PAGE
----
This global impact opens a unique opportunity for researchers to explore these widespread effects through the lens of the Humanities. Moreover, the availability of open data is critical to allow for the needed investigation of the pandemic, and to help us understand and contextualise it.
We are planning the publication of a special collection of the Journal of Open Humanities Data entitled: “Humanities Data in the time of COVID-19”.
Submissions can include but are not limited to the following topics:
The deadline for submissions to this special collection is 30 September 2020. Manuscripts will be peer reviewed after editorial consideration, and accepted papers will be published online on a rolling basis. Accepted publications are subject to a publishing fee of £100 +VAT (if applicable) for short papers and £300 + VAT (if applicable) for long papers; a discount or waiver can be applied for and all applications are considered. Follow the submission guidelines to submit your manuscript.
The Journal of Open Humanities Data (JOHD) is a growing open-access peer-reviewed academic journal specifically dedicated to publications describing humanities research objects, software, and methods with high potential for reuse. These might include curated resources like (annoptated) linguistic corpora, ontologies, and lexicons, as well as databases, maps, atlases, linked data objects, and other data sets created with qualitative, quantitative, or computational methods. For this special collection we invite submissions of two varieties:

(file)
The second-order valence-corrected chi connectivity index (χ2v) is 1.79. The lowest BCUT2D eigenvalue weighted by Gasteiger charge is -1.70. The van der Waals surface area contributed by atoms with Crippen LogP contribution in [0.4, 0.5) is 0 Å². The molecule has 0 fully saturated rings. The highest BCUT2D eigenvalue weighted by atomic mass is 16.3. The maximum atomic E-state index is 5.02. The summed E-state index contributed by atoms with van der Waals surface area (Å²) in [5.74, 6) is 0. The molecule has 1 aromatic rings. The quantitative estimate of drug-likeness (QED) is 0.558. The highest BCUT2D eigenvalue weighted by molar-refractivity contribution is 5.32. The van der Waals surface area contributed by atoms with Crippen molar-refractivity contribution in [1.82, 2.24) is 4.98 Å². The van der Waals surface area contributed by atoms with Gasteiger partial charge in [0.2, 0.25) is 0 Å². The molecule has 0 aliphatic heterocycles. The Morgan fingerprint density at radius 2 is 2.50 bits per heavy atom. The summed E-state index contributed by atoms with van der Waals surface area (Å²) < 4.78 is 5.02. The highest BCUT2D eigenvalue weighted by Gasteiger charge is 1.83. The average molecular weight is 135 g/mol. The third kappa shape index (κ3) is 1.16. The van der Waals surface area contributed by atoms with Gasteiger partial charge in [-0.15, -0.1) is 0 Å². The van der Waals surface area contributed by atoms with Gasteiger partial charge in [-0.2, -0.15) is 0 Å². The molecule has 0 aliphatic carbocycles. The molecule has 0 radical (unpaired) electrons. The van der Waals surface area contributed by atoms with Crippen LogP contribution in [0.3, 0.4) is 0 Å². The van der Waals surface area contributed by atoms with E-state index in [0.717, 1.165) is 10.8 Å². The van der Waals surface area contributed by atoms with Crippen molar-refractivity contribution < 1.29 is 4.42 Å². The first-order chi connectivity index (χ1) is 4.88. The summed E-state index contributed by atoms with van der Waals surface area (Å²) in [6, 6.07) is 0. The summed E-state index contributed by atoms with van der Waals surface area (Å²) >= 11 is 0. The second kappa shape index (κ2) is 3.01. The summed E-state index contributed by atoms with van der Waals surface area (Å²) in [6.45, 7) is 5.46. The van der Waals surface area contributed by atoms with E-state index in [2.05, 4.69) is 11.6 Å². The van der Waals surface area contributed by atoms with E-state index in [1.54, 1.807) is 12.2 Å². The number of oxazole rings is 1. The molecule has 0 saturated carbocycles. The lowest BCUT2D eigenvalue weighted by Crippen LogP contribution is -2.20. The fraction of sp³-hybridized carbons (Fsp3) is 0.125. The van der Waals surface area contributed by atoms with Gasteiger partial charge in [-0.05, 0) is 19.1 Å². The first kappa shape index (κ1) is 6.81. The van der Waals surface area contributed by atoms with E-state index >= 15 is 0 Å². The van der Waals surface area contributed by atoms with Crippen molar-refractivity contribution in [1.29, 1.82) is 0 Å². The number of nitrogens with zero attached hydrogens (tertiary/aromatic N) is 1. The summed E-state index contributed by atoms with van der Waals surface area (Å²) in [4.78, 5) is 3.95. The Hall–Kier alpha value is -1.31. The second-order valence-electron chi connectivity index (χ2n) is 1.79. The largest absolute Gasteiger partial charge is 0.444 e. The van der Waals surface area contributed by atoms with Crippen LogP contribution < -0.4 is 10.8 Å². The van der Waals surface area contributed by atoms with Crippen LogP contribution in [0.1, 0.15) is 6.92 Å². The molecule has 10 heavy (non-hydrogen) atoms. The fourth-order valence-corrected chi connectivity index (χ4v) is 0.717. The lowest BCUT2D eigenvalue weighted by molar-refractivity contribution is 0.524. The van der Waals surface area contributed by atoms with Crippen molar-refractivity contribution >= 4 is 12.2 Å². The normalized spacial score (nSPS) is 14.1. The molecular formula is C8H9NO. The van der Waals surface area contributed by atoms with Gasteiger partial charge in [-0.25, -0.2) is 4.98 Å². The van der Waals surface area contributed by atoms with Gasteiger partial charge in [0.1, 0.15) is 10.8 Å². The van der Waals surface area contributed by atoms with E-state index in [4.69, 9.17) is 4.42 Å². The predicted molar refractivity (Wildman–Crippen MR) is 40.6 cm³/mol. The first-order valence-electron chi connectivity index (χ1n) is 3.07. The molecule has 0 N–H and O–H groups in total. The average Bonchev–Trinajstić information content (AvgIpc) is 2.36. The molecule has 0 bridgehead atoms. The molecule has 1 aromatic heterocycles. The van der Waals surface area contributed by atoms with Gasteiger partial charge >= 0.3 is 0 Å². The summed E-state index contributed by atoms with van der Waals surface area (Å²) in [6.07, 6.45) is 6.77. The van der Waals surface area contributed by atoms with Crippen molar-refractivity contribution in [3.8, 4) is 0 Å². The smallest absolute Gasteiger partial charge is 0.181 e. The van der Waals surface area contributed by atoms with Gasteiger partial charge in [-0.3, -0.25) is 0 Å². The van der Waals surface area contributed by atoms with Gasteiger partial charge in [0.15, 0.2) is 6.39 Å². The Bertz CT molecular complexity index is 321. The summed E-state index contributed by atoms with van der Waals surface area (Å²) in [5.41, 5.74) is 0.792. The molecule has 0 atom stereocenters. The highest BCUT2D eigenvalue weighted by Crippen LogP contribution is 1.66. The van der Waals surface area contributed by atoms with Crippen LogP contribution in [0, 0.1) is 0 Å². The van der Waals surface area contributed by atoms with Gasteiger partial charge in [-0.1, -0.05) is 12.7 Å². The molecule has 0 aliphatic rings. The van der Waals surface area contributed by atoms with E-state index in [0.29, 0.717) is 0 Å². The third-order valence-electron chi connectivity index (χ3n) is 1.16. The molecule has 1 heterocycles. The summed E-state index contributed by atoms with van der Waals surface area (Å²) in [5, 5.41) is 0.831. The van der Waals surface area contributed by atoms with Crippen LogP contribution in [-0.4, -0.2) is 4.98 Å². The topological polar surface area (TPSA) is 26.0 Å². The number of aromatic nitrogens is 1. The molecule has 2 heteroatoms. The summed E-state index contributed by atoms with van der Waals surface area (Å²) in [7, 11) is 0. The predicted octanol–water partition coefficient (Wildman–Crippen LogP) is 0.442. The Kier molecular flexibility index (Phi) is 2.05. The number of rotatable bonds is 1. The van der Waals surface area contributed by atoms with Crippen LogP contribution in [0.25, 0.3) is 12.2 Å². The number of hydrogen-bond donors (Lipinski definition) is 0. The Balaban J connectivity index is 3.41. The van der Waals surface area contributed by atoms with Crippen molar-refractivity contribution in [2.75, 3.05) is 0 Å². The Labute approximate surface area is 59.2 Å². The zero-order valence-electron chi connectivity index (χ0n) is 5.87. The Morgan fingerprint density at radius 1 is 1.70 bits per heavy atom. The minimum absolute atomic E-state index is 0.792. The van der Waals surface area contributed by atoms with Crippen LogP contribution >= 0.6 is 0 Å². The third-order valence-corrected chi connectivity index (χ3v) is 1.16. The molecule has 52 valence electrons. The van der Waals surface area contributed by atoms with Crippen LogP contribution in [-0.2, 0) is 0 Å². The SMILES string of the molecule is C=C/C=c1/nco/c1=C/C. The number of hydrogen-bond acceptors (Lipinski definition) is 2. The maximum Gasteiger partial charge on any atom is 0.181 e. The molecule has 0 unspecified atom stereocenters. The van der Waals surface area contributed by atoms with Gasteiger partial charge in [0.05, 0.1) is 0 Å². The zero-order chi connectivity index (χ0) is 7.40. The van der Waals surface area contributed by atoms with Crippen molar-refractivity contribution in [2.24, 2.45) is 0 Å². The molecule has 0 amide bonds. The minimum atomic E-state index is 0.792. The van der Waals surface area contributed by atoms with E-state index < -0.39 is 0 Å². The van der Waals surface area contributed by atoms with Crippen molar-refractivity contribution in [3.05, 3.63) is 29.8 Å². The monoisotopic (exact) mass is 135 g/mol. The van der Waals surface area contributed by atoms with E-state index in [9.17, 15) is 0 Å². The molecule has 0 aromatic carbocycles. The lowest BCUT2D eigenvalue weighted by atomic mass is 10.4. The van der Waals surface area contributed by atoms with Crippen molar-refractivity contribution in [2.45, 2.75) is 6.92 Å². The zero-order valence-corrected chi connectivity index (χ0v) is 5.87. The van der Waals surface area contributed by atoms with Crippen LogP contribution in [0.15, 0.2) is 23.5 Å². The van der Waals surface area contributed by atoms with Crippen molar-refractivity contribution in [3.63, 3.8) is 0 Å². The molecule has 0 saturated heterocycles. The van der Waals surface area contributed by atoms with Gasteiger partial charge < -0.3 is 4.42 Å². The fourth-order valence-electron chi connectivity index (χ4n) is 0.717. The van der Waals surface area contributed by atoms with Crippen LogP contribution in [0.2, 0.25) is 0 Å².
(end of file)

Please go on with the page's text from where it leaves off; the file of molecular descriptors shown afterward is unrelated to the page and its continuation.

1. Short data papers contain a concise description of a humanities research object with high reuse potential from research related to the COVID-19 pandemic. These are short (1000 words) highly structured narratives and must conform to the data paper template. A data paper does not replace a traditional research article, but rather complements it.
2. Full length research papers discuss and illustrate methods, challenges, and limitations in the creation, collection, management, access, processing, or analysis of data in Humanities research related to the COVID-19 pandemic, including standards and formats. These are intended to be longer narratives (3000 - 5000 words), which give authors the ability to contribute to a broader discussion around the impact of the pandemic.